Golden v. Social Security Administration Commissioner

Filing 12

MEMORANDUM OPINION. Signed by Honorable Barry A. Bryant on December 22, 2010. (cap)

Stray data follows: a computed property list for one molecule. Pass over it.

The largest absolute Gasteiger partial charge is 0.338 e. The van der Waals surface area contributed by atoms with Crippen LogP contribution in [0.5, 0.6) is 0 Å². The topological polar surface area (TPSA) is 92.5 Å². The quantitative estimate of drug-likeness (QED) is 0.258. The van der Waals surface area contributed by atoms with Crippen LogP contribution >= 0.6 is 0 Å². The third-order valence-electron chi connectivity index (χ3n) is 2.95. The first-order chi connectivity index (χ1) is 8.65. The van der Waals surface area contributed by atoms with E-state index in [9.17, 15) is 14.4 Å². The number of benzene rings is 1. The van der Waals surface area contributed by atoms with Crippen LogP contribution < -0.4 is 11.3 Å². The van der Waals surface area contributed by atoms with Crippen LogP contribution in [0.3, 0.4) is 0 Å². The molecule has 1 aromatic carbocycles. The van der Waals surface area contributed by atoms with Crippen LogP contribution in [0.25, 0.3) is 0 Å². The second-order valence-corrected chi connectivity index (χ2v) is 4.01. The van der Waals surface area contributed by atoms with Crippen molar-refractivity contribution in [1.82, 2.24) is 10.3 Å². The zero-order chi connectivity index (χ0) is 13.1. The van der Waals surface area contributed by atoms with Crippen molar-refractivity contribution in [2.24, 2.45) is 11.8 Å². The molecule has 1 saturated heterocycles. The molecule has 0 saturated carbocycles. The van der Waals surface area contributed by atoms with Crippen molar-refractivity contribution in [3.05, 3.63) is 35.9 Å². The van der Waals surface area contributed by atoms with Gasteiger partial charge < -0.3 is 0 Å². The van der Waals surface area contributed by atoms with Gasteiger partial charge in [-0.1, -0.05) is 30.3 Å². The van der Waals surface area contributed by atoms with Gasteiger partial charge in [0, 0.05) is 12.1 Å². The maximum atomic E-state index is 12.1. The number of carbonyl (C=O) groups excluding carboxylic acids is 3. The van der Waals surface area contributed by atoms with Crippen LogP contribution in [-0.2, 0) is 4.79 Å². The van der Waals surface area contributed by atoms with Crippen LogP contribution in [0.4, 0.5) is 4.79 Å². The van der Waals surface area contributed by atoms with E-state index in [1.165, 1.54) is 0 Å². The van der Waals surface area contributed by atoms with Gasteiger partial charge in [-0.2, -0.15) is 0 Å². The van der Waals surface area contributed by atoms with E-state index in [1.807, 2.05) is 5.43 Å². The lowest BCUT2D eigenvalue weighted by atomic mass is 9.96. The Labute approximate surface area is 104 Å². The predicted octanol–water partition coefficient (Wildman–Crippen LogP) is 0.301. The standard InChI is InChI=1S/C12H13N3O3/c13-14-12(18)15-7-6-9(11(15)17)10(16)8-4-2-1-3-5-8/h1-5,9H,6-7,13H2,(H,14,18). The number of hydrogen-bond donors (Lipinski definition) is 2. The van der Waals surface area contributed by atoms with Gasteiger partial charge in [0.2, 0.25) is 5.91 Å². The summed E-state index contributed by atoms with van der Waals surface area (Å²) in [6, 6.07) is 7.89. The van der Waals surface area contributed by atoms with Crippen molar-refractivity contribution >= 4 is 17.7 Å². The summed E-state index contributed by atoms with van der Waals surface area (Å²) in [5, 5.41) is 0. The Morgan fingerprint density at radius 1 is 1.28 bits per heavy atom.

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Golden v. Social Security Administration Commissioner Doc. 12 IN THE UNITED STATES DISTRICT COURT WESTERN DISTRICT OF ARKANSAS TEXARKANA DIVISION DONNA GOLDEN vs. Civil No. 4:09-cv-04120 DEFENDANT PLAINTIFF MICHAEL J. ASTRUE Commissioner, Social Security Administration MEMORANDUM OPINION Donna Golden ("Plaintiff") brings this action pursuant to 205(g) of Title II of the Social Security Act ("The Act"), 42 U.S.C. 405(g) (2006), seeking judicial review of a final decision of the Commissioner of the Social Security Administration ("SSA") denying her applications for Disability Insurance Benefits ("DIB"), Supplemental Security Income ("SSI"), and a period of disability under Titles II and XVI of the Act. The parties have consented to the jurisdiction of a magistrate judge to conduct any and all proceedings in this case, including conducting the trial, ordering the entry of a final judgment, and conducting all post-judgment proceedings. ECF No. 51 Pursuant to this authority, the Court issues this memorandum opinion and orders the entry of a final judgment in this matter. 1. Background: Plaintiff filed applications for SSI and DIB on March 16, 2007. (Tr. 42, 146-148, 151-153). Plaintiff alleged she was disabled due to mental and physical impairments, including arthritic pain in her left knee and other joints, bipolar disorder with psychotic episodes, dyslexia, panic attacks, and high blood pressure. (Tr. 184, 195). Plaintiff originally alleged an onset date of June 1, 2003 The docket numbers for this case are referenced by the designation "ECF No. ____" The transcript pages fo r this case are referenced by the designation "Tr." 1 1 but later amended that onset date to September 1, 2006. (Tr. 55, 146). These applications were denied initially and again on reconsideration. (Tr. 89-99). Thereafter, Plaintiff requested an administrative hearing on her applications. (Tr. 108-109). This hearing request was granted, and a hearing was held on February 17, 2009 in Texarkana, Texas. (Tr. 53-88). Plaintiff was present and was represented by counsel, Greg Giles, at this hearing. Id. Plaintiff, Medical Expert Dr. Alice Cox, Medical Expert Dr. Betty Feir, and Vocational Expert ("VE") Elizabeth Clem testified at this hearing. Id. On August 1, 2009, the ALJ entered an unfavorable decision denying Plaintiff's applications for SSI and DIB. (Tr. 42-50). In this decision, the ALJ determined Plaintiff met the insured status requirements of the Act through December 31, 2011. (Tr. 45, Finding 1). The ALJ determined Plaintiff had not engaged in Substantial Gainful Activity ("SGA") since June 1, 2003, her original alleged onset date. (Tr. 45, Finding 2). The ALJ determined Plaintiff had the following severe impairments: bipolar disorder with psychotic features; personality disorder; schizoaffective disorder; a history of polysubstance dependence; status post left shoulder arthroscopy; degenerative joint disease of the right wrist; and status post left knee arthroscopic surgery. (Tr. 45, Finding 3). The ALJ determined Plaintiff's impairments, including her substance disorders, met Listing 12.04 in the Listing of Impairments in Appendix 1 to Subpart P of Regulations No. 4 ("Listings"). (Tr. 45, Finding 4). The ALJ also found that if Plaintiff stopped her substance abuse, her remaining limitations would cause more than a minimal impact on her ability to perform basic work activities. (Tr. 45, Finding 5). Thus, the ALJ found without her drug abuse, Plaintiff would continue to have a severe impairment or combination of impairments. Id. The ALJ, however, found that if Plaintiff stopped 2 abusing drugs, she would not have an impairment or a combination of impairments that met or medically equaled one of the Listings. (Tr. 45, Finding 6). In this decision, the ALJ also evaluated Plaintiff's subjective complaints and determined her RFC. (Tr. 47-49). First, the ALJ evaluated Plaintiff's subjective complaints and found her claimed limitations were not entirely credible. Id. Second, the ALJ determined, based upon his review of Plaintiff's subjective complaints, the hearing testimony, and the evidence in the record, that Plaintiff retained the RFC to perform the following: If the claimant stopped the substance abuse, the claimant would have the residual functional capacity to: lift/carry up to 20 pounds occasionally and 10 pounds frequently; stand/walk up to 6 hours in an 8 hour workday; sit up to 6 hours in an 8 hour workday; occasional overhead reaching with the left upper extremity; occasional handling with the right upper extremity; no climbing ladders, ropes or scaffolds or working around dangerous, moving machinery/unprotected heights When off illegal substances, claimant is capable of understanding, remembering, and carrying out detailed but not highly complex instructions; capable of making decisions, maintaining attention and concentration, dealing appropriately with workplace peers, bosses and occasional routine work changes. (Tr. 47, Finding 7). The ALJ evaluated Plaintiff's Past Relevant Work ("PRW"). (Tr. 49-50, Finding 8). The ALJ determined Plaintiff's PRW included work as a deli clerk in a grocery store. Id. Based upon her RFC, the ALJ determined if Plaintiff stopped her substance abuse, she would be able to perform her PRW as a deli clerk in a grocery store. Id. Thus, the ALJ found Plaintiff would not be disabled if she stopped her substance abuse, found her substance abuse was a contributing factor material to the determination of disability, and found she was not disabled within the meaning of the Act at any time from her alleged onset date through the date of his decision or through August 1, 2009. (Tr. 50, Finding 9). Thereafter, Plaintiff requested that the Appeals Council review the ALJ's unfavorable 3 decision. (Tr. 37-38). See 20 C.F.R. 404.968. On October 7, 2009, the Appeals Council declined to review this unfavorable decision. (Tr. 33-35). On November 5, 2009, Plaintiff filed the present appeal. ECF No. 1. The Parties consented to the jurisdiction of this Court on November 16, 2009. ECF No. 5. Both Parties have filed appeal briefs. ECF Nos. 8, 11. This case is now ready for decision. 2. Applicable Law: In reviewing this case, this Court is required to determine whether the Commissioner's findings are supported by substantial evidence on the record as a whole. See 42 U.S.C. 405(g) (2006); Ramirez v. Barnhart, 292 F.3d 576, 583 (8th Cir. 2002). Substantial evidence is less than a preponderance of the evidence, but it is enough that a reasonable mind would find it adequate to support the Commissioner's decision. See Johnson v. Apfel, 240 F.3d 1145, 1147 (8th Cir. 2001). As long as there is substantial evidence in the record that supports the Commissioner's decision, the Court may not reverse it simply because substantial evidence exists in the record that would have supported a contrary outcome or because the Court would have decided the case differently. See Haley v. Massanari, 258 F.3d 742, 747 (8th Cir. 2001). If, after reviewing the record, it is possible to draw two inconsistent positions from the evidence and one of those positions represents the findings of the ALJ, the decision of the ALJ must be affirmed. See Young v. Apfel, 221 F.3d 1065, 1068 (8th Cir. 2000). It is well established that a claimant for Social Security disability benefits has the burden of proving his or her disability by establishing a physical or mental disability that lasted at least one year and that prevents him or her from engaging in any substantial gainful activity. See Cox v. Apfel, 160 F.3d 1203, 1206 (8th Cir. 1998); 42 U.S.C. 423(d)(1)(A), 1382c(a)(3)(A). The Act defines 4 a "physical or mental impairment" as "an impairment that results from anatomical, physiological, or psychological abnormalities which are demonstrable by medically acceptable clinical and laboratory diagnostic techniques." 42 U.S.C. 423(d)(3), 1382(3)(c). A plaintiff must show that his or her disability, not simply his or her impairment, has lasted for at least twelve consecutive months. See 42 U.S.C. 423(d)(1)(A). To determine whether the adult claimant suffers from a disability, the Commissioner uses the familiar five-step sequential evaluation. He determines: (1) whether the claimant is presently engaged in a "substantial gainful activity"; (2) whether the claimant has a severe impairment that significantly limits the claimant's physical or mental ability to perform basic work activities; (3) whether the claimant has an impairment that meets or equals a presumptively disabling impairment listed in the regulations (if so, the claimant is disabled without regard to age, education, and work experience); (4) whether the claimant has the Residual Functional Capacity (RFC) to perform his or her past relevant work; and (5) if the claimant cannot perform the past work, the burden shifts to the Commissioner to prove that there are other jobs in the national economy that the claimant can perform. See Cox, 160 F.3d at 1206; 20 C.F.R. 404.1520(a)-(f). The fact finder only considers the plaintiff's age, education, and work experience in light of his or her RFC if the final stage of this analysis is reached. See 20 C.F.R. 404.1520, 416.920 (2003). 3. Discussion: In her appeal brief, Plaintiff claims the following: (1) the ALJ's decision was not supported by substantial evidence in the record; (2) the ALJ erred in finding she does not meet the listings under 12.00 et seq. for mental disorders; (3) the ALJ did not give proper consideration to her chronic pain; and (4) the ALJ erred in discrediting her disabilities as a whole. ECF No. 8 at 1-21. Because 5 this Court finds the ALJ improperly evaluated Plaintiff's subjective complaints, this Court will only address the third issue Plaintiff raised. In assessing the credibility of a claimant, the ALJ is required to examine and to apply the five factors from Polaski v. Heckler, 739 F.2d 1320 (8th Cir. 1984) or from 20 C.F.R. 404.1529 and 20 C.F.R. 416.929.2 See Shultz v. Astrue, 479 F.3d 979, 983 (2007). The factors to consider are as follows: (1) the claimant's daily activities; (2) the duration, frequency, and intensity of the pain; (3) the precipitating and aggravating factors; (4) the dosage, effectiveness, and side effects of medication; and (5) the functional restrictions. See Polaski, 739 at 1322. The factors must be analyzed and considered in light of the claimant's subjective complaints of pain. See id. The ALJ is not required to methodically discuss each factor as long as the ALJ acknowledges and examines these factors prior to discounting the claimant's subjective complaints. See Lowe v. Apfel, 226 F.3d 969, 971-72 (8th Cir. 2000). As long as the ALJ properly applies these five factors and gives several valid reasons for finding that the Plaintiff's subjective complaints are not entirely credible, the ALJ's credibility determination is entitled to deference. See id.; Cox v. Barnhart, 471 F.3d 902, 907 (8th Cir. 2006). The ALJ, however, cannot discount Plaintiff's subjective complaints "solely because the objective medical evidence does not fully support them [the subjective complaints]." Polaski, 739 F.2d at 1322. When discounting a claimant's complaint of pain, the ALJ must make a specific credibility determination, articulating the reasons for discrediting the testimony, addressing any Social Security Regulations 20 C.F.R. 404.1529 and 20 C.F.R. 416.929 require the analysis of two a d d itio n a l factors: (1) "treatment, other than medication, you receive or have received for relief of your pain or other s ym p to m s " and (2) "any measures you use or have used to relieve your pain or symptoms (e.g., lying flat on your b a c k , standing for 15 to 20 minutes every hour, sleeping on a board, etc.)." However, under Polaski and its progeny, th e Eighth Circuit has not yet required the analysis of these additional factors. See Shultz v. Astrue, 479 F.3d 979, 9 8 3 (2007). Thus, this Court will not require the analysis of these additional factors in this case. 2 6 inconsistencies, and discussing the Polaski factors. See Baker v. Apfel, 159 F.3d 1140, 1144 (8th Cir. 1998). The inability to work without some pain or discomfort is not a sufficient reason to find a Plaintiff disabled within the strict definition of the Act. The issue is not the existence of pain, but whether the pain a Plaintiff experiences precludes the performance of substantial gainful activity. See Thomas v. Sullivan, 928 F.2d 255, 259 (8th Cir. 1991). In the present action, the ALJ did not perform a proper Polaski analysis. Instead of evaluating the Polaski factors and noting inconsistencies between Plaintiff's subjective complaints and the evidence in the record, the ALJ focused almost entirely upon Plaintiff's medical records. (Tr. 47-49). Further, instead of evaluating the Polaski factors and noting inconsistencies between the record and Plaintiff's testimony, the ALJ stated the following: In making this [RFC] finding, the undersigned has considered all symptoms and the extent to which these symptoms can reasonably be accepted as consistent with the objective medical evidence and other evidence, based on the requirements of 20 CFR 404.1529 and 416.929 and SSRs 96-4p and 96-7p. The undersigned has also considered opinion evidence in accordance with the requirements of 20 CFR 404.1527 and 416.927 and SSRs 96-2p, 96-5p, 96-6p and 06-3p. (Tr. 47). Indeed, the only "inconsistency" the ALJ referenced in his opinion was not entirely inconsistent with Plaintiff's claim that her mental impairments cause her to be unable to work. Specifically, the only inconsistency the ALJ found was that Plaintiff was able to perform some of her daily activities despite her alleged mental disability: "she is able to clean her house, get her kids to school, cook dinner, make sure her children finish their homework, and take them to sporting events." (Tr. 49). However, the fact Plaintiff is able to deal with her family and perform household work does not indicate she is able to work with her alleged mental disability. This is especially true since Plaintiff suffers from bipolar disorder with psychotic episodes which manifests itself in the 7 form of angry outbursts and "extreme mood swings" while working with other people. (Tr. 78). Thus, because the Polaski analysis was inadequate, this case must be reversed and remanded.3 4. Conclusion: Based on the foregoing, the undersigned finds that the decision of the ALJ, denying benefits to Plaintiff, is not supported by substantial evidence and should be reversed and remanded. A judgment incorporating these findings will be entered pursuant to Federal Rules of Civil Procedure 52 and 58. ENTERED this 22nd day of December, 2010. /s/ Barry A. Bryant HON. BARRY A. BRYANT U.S. MAGISTRATE JUDGE T h is remand is ordered solely for the purpose of permitting the ALJ the opportunity to comply with the r e q u ir e m e n ts of Polaski. No part of this remand should be interpreted as an instruction that disability benefits be a w a r d e d . Upon remand, the ALJ should further evaluate the evidence and make a disability determination, subject to th is Court's later review. 3 8